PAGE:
Research News

New Technique Developed for Measurement of Temperature Distribution Inside Single Catalyst Particle

Posted: 2024-02-29

Chemical reactions are usually accompanied by thermal effects, inevitably resulting in temperature change in the reaction system. Therefore, temperature is an important parameter in reactions, which can affect chemical thermodynamics and reaction kinetics.

Precise measurement of the temperature near or at active sites inside a single catalyst particle during catalysis is important for establishing the reaction mechanism and developing the microscopic reaction kinetics.

Recently, a research team led by Prof. YE Mao and Prof. LIU Zhongmin from the Dalian Institute of Chemical Physics (DICP) of the Chinese Academy of Sciences (CAS) has developed a three-dimensional spatiotemporal-resolved technique for the measurement of temperature distribution inside a single industrial zeolite-catalyst particle.

This study was published in the Journal of the American Chemical Society on Feb. 9.

Confocal up-conversion luminescence technique for the spatiotemporal measurements of temperature within individual catalyst particles (Image by GAO Mingbin)

The size of zeolite catalyst particles used in typical industrial processes is generally tens to hundreds of microns. However, the currently used thermocouples and infrared thermal imaging can only measure the surface temperature of the catalyst, and the spatial resolution is in millimeters.

To solve this problem, the researchers developed an imaging method with a spatial resolution of 800 nm, realizing the dynamic measurement of the three-dimensional spatiotemporal distribution of temperature inside the industrial zeolite catalyst particle during the methanol-to-olefins (MTO) reactions.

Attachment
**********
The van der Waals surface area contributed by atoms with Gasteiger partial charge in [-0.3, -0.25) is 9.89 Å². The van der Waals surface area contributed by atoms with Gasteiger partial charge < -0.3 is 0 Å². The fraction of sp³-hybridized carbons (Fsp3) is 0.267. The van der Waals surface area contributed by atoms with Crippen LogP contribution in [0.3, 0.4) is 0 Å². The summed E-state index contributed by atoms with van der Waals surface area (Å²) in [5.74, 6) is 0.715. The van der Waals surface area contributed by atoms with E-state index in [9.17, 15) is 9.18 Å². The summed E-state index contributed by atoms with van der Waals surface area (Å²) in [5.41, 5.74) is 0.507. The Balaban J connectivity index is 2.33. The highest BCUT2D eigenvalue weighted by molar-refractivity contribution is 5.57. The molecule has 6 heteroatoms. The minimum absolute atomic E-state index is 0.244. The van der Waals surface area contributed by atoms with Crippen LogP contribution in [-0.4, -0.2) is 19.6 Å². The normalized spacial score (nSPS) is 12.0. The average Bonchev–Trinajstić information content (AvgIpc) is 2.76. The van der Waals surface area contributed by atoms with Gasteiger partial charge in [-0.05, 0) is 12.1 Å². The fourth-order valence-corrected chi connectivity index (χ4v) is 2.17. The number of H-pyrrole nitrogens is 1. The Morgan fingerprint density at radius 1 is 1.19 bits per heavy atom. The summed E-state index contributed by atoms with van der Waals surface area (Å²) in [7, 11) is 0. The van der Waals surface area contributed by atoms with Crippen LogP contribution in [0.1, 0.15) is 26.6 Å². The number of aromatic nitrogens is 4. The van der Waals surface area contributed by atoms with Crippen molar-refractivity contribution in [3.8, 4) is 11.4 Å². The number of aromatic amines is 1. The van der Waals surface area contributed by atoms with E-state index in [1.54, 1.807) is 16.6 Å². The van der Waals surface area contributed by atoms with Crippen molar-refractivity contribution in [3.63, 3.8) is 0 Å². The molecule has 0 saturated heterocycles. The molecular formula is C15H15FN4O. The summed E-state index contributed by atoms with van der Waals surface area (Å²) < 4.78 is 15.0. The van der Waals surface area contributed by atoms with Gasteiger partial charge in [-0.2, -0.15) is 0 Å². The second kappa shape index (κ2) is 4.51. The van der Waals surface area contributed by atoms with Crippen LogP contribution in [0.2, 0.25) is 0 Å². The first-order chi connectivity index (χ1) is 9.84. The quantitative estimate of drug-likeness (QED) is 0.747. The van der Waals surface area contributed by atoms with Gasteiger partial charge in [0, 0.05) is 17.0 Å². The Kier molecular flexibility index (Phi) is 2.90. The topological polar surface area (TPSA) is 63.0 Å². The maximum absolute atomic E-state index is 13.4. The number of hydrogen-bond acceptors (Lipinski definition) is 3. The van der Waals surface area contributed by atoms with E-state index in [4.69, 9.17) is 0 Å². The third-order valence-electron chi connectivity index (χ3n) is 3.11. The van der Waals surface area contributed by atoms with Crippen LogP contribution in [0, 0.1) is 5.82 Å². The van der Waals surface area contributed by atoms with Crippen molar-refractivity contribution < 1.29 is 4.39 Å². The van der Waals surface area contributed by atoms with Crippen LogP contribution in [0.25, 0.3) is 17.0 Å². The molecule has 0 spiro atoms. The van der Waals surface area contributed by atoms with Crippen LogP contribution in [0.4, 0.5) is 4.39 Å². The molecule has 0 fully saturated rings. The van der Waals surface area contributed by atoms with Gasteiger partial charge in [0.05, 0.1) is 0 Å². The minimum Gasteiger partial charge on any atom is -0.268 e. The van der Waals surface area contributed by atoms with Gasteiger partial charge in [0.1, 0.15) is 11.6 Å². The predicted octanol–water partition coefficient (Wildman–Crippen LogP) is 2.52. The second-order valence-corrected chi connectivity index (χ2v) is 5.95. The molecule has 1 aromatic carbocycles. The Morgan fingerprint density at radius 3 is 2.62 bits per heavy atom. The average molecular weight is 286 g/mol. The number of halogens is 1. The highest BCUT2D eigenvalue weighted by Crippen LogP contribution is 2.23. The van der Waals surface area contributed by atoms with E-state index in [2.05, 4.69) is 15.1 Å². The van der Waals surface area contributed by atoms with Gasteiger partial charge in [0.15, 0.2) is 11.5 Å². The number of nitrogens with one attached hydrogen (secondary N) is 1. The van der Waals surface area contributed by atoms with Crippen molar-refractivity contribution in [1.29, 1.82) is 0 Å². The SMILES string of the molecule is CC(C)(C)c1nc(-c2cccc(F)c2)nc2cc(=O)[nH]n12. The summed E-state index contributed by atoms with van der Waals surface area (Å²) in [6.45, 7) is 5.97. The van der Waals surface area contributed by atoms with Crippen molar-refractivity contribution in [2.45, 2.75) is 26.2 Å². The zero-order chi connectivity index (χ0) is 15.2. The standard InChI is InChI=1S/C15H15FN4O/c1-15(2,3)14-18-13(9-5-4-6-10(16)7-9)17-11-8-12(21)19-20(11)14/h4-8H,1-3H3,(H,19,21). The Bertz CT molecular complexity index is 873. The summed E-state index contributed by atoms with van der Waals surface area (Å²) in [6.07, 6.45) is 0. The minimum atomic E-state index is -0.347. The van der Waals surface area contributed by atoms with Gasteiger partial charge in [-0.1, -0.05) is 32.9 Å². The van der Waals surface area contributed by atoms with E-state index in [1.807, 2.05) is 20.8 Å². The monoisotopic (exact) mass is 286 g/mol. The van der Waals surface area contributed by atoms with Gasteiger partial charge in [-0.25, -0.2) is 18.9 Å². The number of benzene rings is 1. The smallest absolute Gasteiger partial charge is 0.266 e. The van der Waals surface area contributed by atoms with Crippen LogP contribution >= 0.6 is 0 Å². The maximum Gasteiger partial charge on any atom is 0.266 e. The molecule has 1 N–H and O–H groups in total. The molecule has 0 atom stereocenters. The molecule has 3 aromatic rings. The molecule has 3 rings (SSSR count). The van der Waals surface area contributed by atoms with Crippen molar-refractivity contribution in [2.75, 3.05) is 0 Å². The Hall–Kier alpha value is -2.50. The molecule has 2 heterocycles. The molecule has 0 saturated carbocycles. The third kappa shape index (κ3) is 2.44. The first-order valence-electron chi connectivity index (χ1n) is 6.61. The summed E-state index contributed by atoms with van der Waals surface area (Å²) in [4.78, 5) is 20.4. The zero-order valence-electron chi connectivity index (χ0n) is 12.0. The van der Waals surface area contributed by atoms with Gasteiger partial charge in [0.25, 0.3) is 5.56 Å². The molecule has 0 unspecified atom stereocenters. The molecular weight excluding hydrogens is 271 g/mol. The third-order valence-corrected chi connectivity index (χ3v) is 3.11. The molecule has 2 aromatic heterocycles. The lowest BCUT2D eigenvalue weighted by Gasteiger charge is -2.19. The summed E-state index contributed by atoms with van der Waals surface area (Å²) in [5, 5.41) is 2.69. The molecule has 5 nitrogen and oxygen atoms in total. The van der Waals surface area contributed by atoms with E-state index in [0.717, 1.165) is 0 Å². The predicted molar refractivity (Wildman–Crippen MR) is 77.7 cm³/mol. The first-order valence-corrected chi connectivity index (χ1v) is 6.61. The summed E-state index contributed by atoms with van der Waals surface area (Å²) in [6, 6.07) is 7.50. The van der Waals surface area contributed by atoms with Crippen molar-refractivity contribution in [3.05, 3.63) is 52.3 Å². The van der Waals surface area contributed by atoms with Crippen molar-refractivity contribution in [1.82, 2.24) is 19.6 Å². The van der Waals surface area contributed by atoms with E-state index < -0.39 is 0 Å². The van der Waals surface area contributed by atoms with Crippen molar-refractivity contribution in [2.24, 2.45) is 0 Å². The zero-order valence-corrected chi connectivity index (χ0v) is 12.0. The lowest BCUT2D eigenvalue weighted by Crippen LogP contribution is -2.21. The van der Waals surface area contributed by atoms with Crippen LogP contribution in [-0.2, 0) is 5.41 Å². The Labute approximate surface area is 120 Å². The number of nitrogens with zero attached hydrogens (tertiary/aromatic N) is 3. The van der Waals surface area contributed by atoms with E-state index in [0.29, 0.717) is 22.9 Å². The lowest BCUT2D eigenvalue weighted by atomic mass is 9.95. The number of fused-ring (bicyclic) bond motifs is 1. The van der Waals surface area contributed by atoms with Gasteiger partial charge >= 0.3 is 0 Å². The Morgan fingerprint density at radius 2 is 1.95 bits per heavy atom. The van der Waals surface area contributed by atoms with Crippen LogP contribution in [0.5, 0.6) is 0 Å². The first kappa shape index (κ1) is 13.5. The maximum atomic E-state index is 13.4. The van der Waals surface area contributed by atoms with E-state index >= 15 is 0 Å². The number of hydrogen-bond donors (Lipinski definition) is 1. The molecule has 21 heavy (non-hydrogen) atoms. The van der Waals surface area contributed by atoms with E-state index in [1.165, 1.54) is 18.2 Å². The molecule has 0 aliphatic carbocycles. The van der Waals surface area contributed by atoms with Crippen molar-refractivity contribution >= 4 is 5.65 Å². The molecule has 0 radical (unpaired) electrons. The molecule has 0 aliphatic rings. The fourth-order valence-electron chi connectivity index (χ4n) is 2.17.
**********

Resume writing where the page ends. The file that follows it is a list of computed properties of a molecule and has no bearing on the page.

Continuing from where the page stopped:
They developed this up-conversion confocal microscopic imaging technique by implanting the up-conversion nano-thermometer with high-temperature resistance into industrial zeolite catalyst particles using a microfluidic chip.

Furthermore, the researchers developed multimodal imaging techniques, i.e., confocal fluorescence and confocal infrared microscopy, and investigated the effects of zeolite contents and particle size on the spatiotemporal distribution of temperature inside the catalyst particles. They have revealed the utilization of active sites and the evolutions of reaction intermediates during MTO reactions affected by heterogeneous temperature distribution.

"This technique provides a new path to understand the heat transfer in catalyst particles toward rational design and optimization of industrial catalysts and catalysis," said Prof. YE.

This work was supported by the National Natural Science Foundation of China and the Strategic Priority Research Program of CAS.